Published by Titan Books on July 2014
Genres: Horror, Sci-Fi
Buy on Amazon
Though this is the second in a new trilogy of novels set in the Aliens universe, Sea of Sorrows only ties in with Tim Lebbon’s opening novel Alien: Out of the Shadows insofar as it has a common setting. But the action takes place about 300 years after the events of that novel, ensuring there are no repeat characters to follow along for the ride. Instead, we get Decker, who, as the blurb reveals, is a descendent of Ellen Ripley. This means that the Aliens harbour a particularly impressive grudge against him as they somehow know he is a descendent of Ripley – the human they identify as The Destroyer – and feel an all compelling desire to rend him limb from limb…
So, yeah. This book is basically the futuristic version of Jaws: The Revenge.
If you can manage to make your mind suspend its disbelief past this point, the rest of the novel is pretty darn good. The writing is decent, the set up is good, and the action set pieces are more varied than that of the previous novel. All the Aliens tropes are also in place: Ill-advised effort to capture the aliens by Weland-Yutani? Check. Reluctant guide who knows more than the fighting types he’s going to accompany into the lair? Check. Shady bureaucrat who is only concerned with profit and his/her own safety? Check and check (there are two). Mayhem and slaughter with an increasingly small cast trying to get out of said lair alive? Check. It’s like Moore took the film Aliens and wrapped it in a slightly varied outer shell of goodness, so if you liked that, you’re not going to go far wrong with this.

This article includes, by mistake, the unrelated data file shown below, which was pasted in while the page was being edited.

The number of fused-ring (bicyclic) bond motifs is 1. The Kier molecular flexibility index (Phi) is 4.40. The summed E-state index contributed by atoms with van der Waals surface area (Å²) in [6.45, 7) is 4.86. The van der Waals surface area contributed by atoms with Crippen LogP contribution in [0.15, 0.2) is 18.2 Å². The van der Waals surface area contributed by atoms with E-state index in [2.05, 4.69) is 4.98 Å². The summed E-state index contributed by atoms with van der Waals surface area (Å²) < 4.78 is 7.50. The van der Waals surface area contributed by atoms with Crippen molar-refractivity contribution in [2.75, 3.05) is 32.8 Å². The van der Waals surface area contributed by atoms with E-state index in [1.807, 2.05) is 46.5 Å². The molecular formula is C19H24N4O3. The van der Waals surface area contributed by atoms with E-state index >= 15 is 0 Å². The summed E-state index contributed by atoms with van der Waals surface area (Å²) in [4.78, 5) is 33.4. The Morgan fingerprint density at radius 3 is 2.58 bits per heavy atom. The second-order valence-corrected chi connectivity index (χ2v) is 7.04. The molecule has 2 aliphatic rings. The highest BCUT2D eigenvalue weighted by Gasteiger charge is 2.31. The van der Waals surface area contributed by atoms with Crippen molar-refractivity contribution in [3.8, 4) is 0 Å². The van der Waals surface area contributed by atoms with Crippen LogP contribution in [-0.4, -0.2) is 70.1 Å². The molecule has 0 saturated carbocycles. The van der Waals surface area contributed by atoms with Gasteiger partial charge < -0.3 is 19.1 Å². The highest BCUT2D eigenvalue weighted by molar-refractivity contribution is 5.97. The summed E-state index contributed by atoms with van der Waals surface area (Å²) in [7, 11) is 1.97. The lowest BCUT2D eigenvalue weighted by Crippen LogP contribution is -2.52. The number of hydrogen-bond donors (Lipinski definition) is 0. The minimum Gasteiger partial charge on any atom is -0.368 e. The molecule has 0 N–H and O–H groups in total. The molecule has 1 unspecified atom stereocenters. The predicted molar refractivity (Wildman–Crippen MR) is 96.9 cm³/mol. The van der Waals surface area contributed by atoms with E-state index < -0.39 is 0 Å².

My issues are small but significant with the primary among them being the cast is simply too large. Only a few of the mercenaries that accompany Decker down the mine shaft are detailed enough to be discernible; some have a single character trait that is meant to define them (eg. Silent Dave); others get introduced and a character point is emphasised only to go nowhere (eg. Piotrowicz and his recording of everything for money). Then there is the ending, which though it wraps up the events on New Galveston in an acceptable way, leaves several plot threads hanging. Given the next book goes back to provide more detail on the aliens on LV-426, I was hoping for something a bit more final here. I can’t even hope the survivors of Sea of Sorrows might tie into events of Alien: Resurrection since the dates between this book and that film don’t match up (the book taking place about a hundred years after the film). Hence, some frustration on my behalf …
Recommended to anyone who is also a fan of the Aliens universe.
3.5 Malfunctioning Mining Lifts for Sea of Sorrows.